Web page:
As published in print with Uganda investment
As published in print with Uganda investment

Investors flock to the heart of Africa

Attracting mutually beneficial investment is a priority for Uganda, as demonstrated by new legislation to make doing business easier, more efficient and more lucrative for all parties involved

2017 was an outstanding year for investment in Uganda – within the first six months, the Uganda Investment Authority licensed 164 investment projects valued at $614 million. Not only are these investments predicted to create more than 30,000 direct jobs, they also exceeded the government’s investment target by 320 per cent.

“Every day we are being contacted by two or three people who want to come to see Uganda for investment purposes,” says Finance Minister Matia Kasaija.

This hasn’t always been the case for Uganda, which suffered the consequences of Idi Amin’s dictatorship long after his rule ended in 1979. For nearly a decade, Amin’s policies devastated the Ugandan economy through nationalisation of business and the expulsion of the Asian population. During that time, it is estimated that the real value of salaries and wages collapsed by 90 per cent.

But now, after more than three decades of political stability, Uganda has addressed the major economic challenges deriving from the 1970s and is focused on making refined policy changes to facilitate greater investment in the private sector.

Besides Uganda’s attractive attributes – a strategic location, abundant natural resources and a talented workforce – new statutes are also partly to thank for today’s surging wave of investment.


Minimum capital required by foreign investors in Uganda

Over the last few years, the government has passed legislation for the establishment of free trade zones, operationalised both the physical and online One Stop Center (OSC) that allows investors to get licenses within hours – two days at the most – as well as simplifying a number of regulations and procedures for investment.

A new Investment Bill, set to be approved by the Ugandan parliament, will go even further to tweak regulatory framework and policies, according to Jolly Kamugira Kaguhangire, executive director of the Uganda Investment Authority. Looking further into the future, Uganda and the World Bank have contracted a new $15 million business facilitation centre to improve ease of doing business, expected to be complete by 2019.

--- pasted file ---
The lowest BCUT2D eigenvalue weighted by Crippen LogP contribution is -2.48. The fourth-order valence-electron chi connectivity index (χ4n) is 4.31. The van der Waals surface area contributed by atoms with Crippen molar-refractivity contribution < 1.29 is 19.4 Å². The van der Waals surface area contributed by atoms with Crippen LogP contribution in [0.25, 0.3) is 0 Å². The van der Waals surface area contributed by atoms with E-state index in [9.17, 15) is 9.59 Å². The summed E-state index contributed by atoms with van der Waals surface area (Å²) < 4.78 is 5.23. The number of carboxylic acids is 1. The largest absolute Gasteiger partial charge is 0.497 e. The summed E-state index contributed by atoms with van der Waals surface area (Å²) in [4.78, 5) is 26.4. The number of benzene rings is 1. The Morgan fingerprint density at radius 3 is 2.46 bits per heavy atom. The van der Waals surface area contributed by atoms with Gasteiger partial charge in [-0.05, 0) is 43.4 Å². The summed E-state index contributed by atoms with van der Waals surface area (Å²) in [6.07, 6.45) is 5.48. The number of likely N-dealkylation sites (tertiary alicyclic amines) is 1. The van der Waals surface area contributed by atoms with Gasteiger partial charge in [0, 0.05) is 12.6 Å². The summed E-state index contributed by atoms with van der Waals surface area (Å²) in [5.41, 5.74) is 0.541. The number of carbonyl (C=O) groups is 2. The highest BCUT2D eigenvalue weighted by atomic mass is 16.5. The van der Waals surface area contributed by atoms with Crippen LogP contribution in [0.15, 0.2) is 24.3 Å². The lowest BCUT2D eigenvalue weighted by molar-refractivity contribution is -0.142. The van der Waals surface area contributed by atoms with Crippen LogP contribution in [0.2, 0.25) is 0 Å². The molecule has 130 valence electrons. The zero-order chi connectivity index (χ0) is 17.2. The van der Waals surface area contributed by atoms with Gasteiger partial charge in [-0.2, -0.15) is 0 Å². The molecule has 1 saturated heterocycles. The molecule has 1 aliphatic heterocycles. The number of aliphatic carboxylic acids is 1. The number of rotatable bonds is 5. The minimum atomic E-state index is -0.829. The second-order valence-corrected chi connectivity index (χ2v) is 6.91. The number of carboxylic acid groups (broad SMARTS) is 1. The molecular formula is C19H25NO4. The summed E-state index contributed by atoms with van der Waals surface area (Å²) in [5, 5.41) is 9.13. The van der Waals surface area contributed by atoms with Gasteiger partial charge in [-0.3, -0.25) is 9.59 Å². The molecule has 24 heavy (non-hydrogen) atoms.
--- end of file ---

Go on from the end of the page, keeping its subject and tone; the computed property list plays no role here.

As it stands, the minimum capital investment required for a foreign investor to be eligible to invest in virtually any sector is $100,000.


Buy Uganda, Build Uganda

Reducing reliance on imports and giving Ugandan businesses the opportunity to flourish are the goals behind Uganda’s buy local strategy

Before the Buy Uganda, Build Uganda policy came to effect in March 2017, local businesses had long complained that foreign products were given an unfair advantage in the Ugandan market, making it difficult for home-grown industries to get on their feet. It was because of that, along with the country’s sizeable trade deficit, that the government decided to try something new.  

Central to the Buy Uganda, Build Uganda policy is a shift in government procurement guidelines. Now, ministries throughout government are obliged to contract 30 per cent of services from local providers, as well as to buy uniforms, voltage cables and select medicines from Ugandan suppliers. Likewise, major infrastructure projects led by foreign companies now must use a minimum threshold of local labour and products.


Supermarket shelf space allocation for local goods

“Now, police, doctors and school children wear uniforms that are bought from local producers. As a result, the mills have stepped up their production by installing more machinery and cotton production has been boosted,” explains Trade Minister Amelia Kyambadde.

Tariffs have also been levied on a number of products, including second-hand clothing, and supermarkets are required to reserve 40 per cent of shelf space for Ugandan goods.

And now that Ugandan products have been given a chance to compete domestically, Mrs Kyambadde observes that local businesses have improved their marketing and production. “Before you export your goods, you have to make sure they are competitive in the local market,” she says.